50/50 presenter Ntokozo Mbuli talks pregnancy cravings and must-have nappy bag items

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Photo credit: Moniqu De Paiva

Ntokozo has been in broadcasting for more than 19 years. When she decided she wanted to start a family, she discovered that she had fibroids, which would affect her fertility.

Read the full story of her journey to becoming a mom in our June issue, on shelves from 22 May 2017.

Now mom of Azolile, we caught up with her to chat about her pregnancy cravings, her struggles with breastfeeding and the one product she simply can’t live without.

What is in your nappy bag?

Bepanthen bum cream (which also makes a wonderful nipple cream), baby wipes, a few changes of clothing, nappies, wipes, a muslin sheet, a towel nappy to put over my shoulder when burping Azolile and aqueous cream.

ALSO SEE: How to pack a nappy bag

What is the best piece of parenting advice you have received?

A woman I regard as an older sister to me, Musa, gave me a big speech before I gave birth. She said I must trust myself and I must trust my body. She said many things will come to me instinctively when I become a mom, so I must relax, take it in my stride and never at any point feel like I am not doing anything right. I must breastfeed as much as I can, and if I have little milk I must just get that baby sucking and I will be amazed at how my body will respond to him and produce the milk he needs – I mustn’t panic.

Her advice was handy, because it was overwhelming when Azolile arrived. I did start to feel that I wasn’t doing anything right and my milk came in slowly. Remembering what she said helped me to relax.

What is the one product you can’t live without?

Eucerin cream. It is the only thing that works for Azolile’s eczema.

What is your favourite family restaurant?

Papachinos. It is so baby- and child-friendly and a wonderful environment. I am amazed at how young children love babies. Azolile gets a lot of attention from other kids. I love watching those interactions.

ALSO SEE: 6 child-friendly restaurants in Pretoria

What do you love most about breastfeeding?

Azolile only started breastfeeding four weeks into his life because he was premature and couldn’t suck for a while. The NICU used to feed him my breast milk through a tube that went through his nose and into his tummy. Eventually, when he did start sucking, it was important for the paediatrician to know how much milk he was taking in, so he was fed via a bottle. By the time I started breastfeeding him, he already preferred the bottle teat. He immediately rejected the right breast and only sucked the left. So breastfeeding has been difficult, but I love it. The first time I breastfed my son was so emotional for me, because it was what made it official for me that I am a mom. I love the bonding that happens during breastfeeding. I feel like I am his whole world.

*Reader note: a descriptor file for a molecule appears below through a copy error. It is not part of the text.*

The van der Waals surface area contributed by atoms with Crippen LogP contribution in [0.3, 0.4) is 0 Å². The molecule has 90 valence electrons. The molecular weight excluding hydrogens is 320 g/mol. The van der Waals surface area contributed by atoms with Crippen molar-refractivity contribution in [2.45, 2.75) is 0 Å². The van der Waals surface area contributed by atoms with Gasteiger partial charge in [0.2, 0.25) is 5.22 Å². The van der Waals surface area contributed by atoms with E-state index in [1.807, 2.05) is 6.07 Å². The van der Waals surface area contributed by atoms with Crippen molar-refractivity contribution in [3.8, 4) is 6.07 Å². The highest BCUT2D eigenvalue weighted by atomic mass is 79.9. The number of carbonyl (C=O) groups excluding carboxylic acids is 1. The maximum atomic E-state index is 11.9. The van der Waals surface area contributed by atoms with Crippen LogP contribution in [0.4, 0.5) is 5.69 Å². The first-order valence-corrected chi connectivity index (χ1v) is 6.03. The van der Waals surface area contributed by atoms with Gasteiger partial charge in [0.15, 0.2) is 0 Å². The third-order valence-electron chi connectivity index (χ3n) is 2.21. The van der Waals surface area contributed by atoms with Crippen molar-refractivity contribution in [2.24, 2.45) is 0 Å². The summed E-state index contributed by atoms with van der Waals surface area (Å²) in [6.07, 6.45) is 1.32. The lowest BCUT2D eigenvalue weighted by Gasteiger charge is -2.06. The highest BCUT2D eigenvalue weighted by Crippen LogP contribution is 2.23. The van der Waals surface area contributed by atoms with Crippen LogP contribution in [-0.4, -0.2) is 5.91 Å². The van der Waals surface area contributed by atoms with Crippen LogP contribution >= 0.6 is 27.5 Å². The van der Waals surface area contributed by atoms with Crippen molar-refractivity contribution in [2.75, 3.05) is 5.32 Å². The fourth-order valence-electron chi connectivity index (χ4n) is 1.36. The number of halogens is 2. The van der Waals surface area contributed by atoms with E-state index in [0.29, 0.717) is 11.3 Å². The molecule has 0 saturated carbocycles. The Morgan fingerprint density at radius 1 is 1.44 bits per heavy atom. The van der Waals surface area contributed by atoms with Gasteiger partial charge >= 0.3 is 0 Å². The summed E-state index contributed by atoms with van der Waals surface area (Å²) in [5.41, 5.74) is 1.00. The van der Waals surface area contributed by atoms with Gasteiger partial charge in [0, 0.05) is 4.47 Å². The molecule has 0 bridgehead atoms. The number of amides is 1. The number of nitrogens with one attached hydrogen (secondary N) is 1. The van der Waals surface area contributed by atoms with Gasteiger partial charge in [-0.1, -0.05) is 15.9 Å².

ALSO SEE: 6 tips to deal with common breastfeeding challenges

What did you love/hate about being pregnant?

I think the only things I loved about being pregnant were feeling my baby move and the scans. The rest I hated. I had bad morning sickness in the first trimester, and the nausea and vomiting started again when I entered my third trimester. I hated the leg cramps – they had me crying out in the middle of the night on many occasions. I hated that I needed the loo so often. I hated that there was never a comfortable sleeping position, even with those preggy pillows. I hated the discomfort (sometimes pain) when my baby was in a strange position. And I had one swollen foot, so getting comfortable in my shoes was almost impossible.

After the birth, I hated the pain of the C-section wound. I had a classic C-section because I’d had a myomectomy, so they cut all the way to my belly-button. The pain was unimaginable.

Did you have any crazy pregnancy cravings?

Yes. Spinach (which I ordinarily hate), Dijon mustard and Cheese Curls – together.

How do you spend time together as a family?

At home. Home time is the best family time.

What is the cutest thing your son has done so far?

He is such a happy baby and he loves to smile and giggle. The cutest is when he is crying and screaming his lungs out, but when you smile at him, he pauses and smiles back before carrying on with his cry.

What was your son’s first milestone?

Pouting. He was pouting when he was in the NICU already, before he even started smiling.

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